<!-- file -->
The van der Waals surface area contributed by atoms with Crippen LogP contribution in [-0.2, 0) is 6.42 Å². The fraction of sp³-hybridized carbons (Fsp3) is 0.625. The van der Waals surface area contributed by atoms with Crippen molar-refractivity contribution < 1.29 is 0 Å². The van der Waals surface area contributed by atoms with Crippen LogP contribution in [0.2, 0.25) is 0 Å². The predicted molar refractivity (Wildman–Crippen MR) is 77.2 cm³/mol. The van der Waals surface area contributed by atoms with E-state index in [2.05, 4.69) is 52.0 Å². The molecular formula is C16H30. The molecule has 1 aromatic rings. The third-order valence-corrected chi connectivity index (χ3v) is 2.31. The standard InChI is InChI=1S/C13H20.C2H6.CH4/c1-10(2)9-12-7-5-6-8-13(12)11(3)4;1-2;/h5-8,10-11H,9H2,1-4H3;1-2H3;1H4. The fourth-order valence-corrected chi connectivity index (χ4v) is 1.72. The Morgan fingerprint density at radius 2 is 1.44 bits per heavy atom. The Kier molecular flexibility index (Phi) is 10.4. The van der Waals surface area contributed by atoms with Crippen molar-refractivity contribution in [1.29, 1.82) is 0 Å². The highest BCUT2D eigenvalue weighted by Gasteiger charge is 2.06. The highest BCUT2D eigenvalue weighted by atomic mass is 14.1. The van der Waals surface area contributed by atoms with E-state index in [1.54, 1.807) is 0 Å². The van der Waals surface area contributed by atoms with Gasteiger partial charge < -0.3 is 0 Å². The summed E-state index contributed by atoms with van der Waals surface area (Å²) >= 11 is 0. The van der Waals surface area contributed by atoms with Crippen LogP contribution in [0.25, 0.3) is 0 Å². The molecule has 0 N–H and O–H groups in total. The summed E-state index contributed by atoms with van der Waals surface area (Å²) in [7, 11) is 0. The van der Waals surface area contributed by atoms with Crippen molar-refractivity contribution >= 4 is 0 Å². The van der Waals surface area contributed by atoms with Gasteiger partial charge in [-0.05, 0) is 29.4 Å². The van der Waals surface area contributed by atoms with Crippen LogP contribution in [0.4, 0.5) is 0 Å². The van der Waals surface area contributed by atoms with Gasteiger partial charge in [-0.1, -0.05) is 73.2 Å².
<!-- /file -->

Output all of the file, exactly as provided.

The van der Waals surface area contributed by atoms with Crippen LogP contribution in [-0.2, 0) is 6.42 Å². The fraction of sp³-hybridized carbons (Fsp3) is 0.625. The van der Waals surface area contributed by atoms with Crippen molar-refractivity contribution < 1.29 is 0 Å². The van der Waals surface area contributed by atoms with Crippen LogP contribution in [0.2, 0.25) is 0 Å². The predicted molar refractivity (Wildman–Crippen MR) is 77.2 cm³/mol. The van der Waals surface area contributed by atoms with E-state index in [2.05, 4.69) is 52.0 Å². The molecular formula is C16H30. The molecule has 1 aromatic rings. The third-order valence-corrected chi connectivity index (χ3v) is 2.31. The standard InChI is InChI=1S/C13H20.C2H6.CH4/c1-10(2)9-12-7-5-6-8-13(12)11(3)4;1-2;/h5-8,10-11H,9H2,1-4H3;1-2H3;1H4. The fourth-order valence-corrected chi connectivity index (χ4v) is 1.72. The Morgan fingerprint density at radius 2 is 1.44 bits per heavy atom. The Kier molecular flexibility index (Phi) is 10.4. The van der Waals surface area contributed by atoms with Crippen molar-refractivity contribution in [1.29, 1.82) is 0 Å². The highest BCUT2D eigenvalue weighted by Gasteiger charge is 2.06. The highest BCUT2D eigenvalue weighted by atomic mass is 14.1. The van der Waals surface area contributed by atoms with E-state index in [1.54, 1.807) is 0 Å². The van der Waals surface area contributed by atoms with Gasteiger partial charge < -0.3 is 0 Å². The summed E-state index contributed by atoms with van der Waals surface area (Å²) >= 11 is 0. The van der Waals surface area contributed by atoms with Crippen LogP contribution in [0.25, 0.3) is 0 Å². The molecule has 0 N–H and O–H groups in total. The summed E-state index contributed by atoms with van der Waals surface area (Å²) in [7, 11) is 0. The van der Waals surface area contributed by atoms with Crippen molar-refractivity contribution >= 4 is 0 Å². The van der Waals surface area contributed by atoms with Gasteiger partial charge in [-0.05, 0) is 29.4 Å². The van der Waals surface area contributed by atoms with Crippen LogP contribution in [0.4, 0.5) is 0 Å². The van der Waals surface area contributed by atoms with Gasteiger partial charge in [-0.1, -0.05) is 73.2 Å².